OPINION: About that plastic at Squamish protests | Squamish Chief

OPINION: About that plastic at Squamish protests

Emblazoned on what look like red beach balls are the letters that spell “CLIMATE EMERGENCY,” held by protesters in front of the District of Squamish municipal hall. Quickly, comments on social media pointed out the contradiction of using what appears to be plastic in an environmentally-based protest.

It can be easy — and tempting — to be distracted from the larger issues protests are trying to highlight by hyper-focusing on missteps. What a relief it can be to pick apart others, rather than focusing on our own actions. No one likes hearing that they are part of the problem, so finding a way to undermine or discount what someone is saying feels like it’s removing the burden from our shoulders, even if the problem doesn’t change.

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While reporting at a climate strike earlier this year, I caught myself staring at the plastic container in a protester’s hand, waving it as they spoke about not using single-use plastic. Sure, I remind myself, the container probably isn’t single-use. Maybe they’ve used it dozens of times (but who can keep track of those wayward lids?). But the saran wrap inside is most likely single-use. I look around to see if anyone else notices this hypocrisy — only to find others around me are focused on what the protester is saying, not the ironic plastic in their hand.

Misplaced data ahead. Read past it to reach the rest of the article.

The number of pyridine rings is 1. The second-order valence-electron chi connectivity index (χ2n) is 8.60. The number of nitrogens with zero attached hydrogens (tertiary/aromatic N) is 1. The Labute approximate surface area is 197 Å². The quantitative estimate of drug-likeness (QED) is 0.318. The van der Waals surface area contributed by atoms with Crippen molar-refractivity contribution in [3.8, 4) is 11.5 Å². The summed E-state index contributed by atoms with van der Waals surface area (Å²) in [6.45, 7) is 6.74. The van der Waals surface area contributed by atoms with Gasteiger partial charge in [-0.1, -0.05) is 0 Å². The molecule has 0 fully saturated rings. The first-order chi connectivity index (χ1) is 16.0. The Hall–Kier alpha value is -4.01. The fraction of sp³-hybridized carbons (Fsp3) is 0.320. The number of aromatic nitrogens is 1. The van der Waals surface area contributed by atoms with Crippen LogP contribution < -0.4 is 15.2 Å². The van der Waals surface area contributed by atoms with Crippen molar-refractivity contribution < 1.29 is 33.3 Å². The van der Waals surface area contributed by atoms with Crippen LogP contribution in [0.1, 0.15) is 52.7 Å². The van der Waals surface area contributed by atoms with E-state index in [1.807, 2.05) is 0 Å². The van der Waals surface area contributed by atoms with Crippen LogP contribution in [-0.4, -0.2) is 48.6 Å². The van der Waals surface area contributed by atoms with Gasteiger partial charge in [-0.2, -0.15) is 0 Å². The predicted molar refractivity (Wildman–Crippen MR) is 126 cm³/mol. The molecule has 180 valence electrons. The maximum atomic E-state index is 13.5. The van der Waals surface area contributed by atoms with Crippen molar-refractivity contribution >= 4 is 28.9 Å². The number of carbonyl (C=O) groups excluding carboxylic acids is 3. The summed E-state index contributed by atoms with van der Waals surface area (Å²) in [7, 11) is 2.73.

Maybe that’s the take-away here. Any one person has not caused the problems often rallied about at climate strikes across the world and locally in Squamish. It’s the accumulation — it’s all of us.

According to Plastic Oceans, every year the average Canadian uses 700 plastic bags, 720 single-use cups, 730 straws and 1,025 plastic bottles — and that doesn’t include other plastic materials that more often than not aren’t recycled. In Canada, according to Environment and Climate Change Canada, less than 11% of plastic is recycled.

After all, thinking back to that protest earlier this year, can I guarantee that I didn’t buy or use single-use plastic that day? I certainly have since then. Most of us have — and that’s the problem. Maybe instead of pointing the finger at each other, we should refocus on ourselves and what we can do.

And, of course, hold the larger powers that be responsible.

 

 

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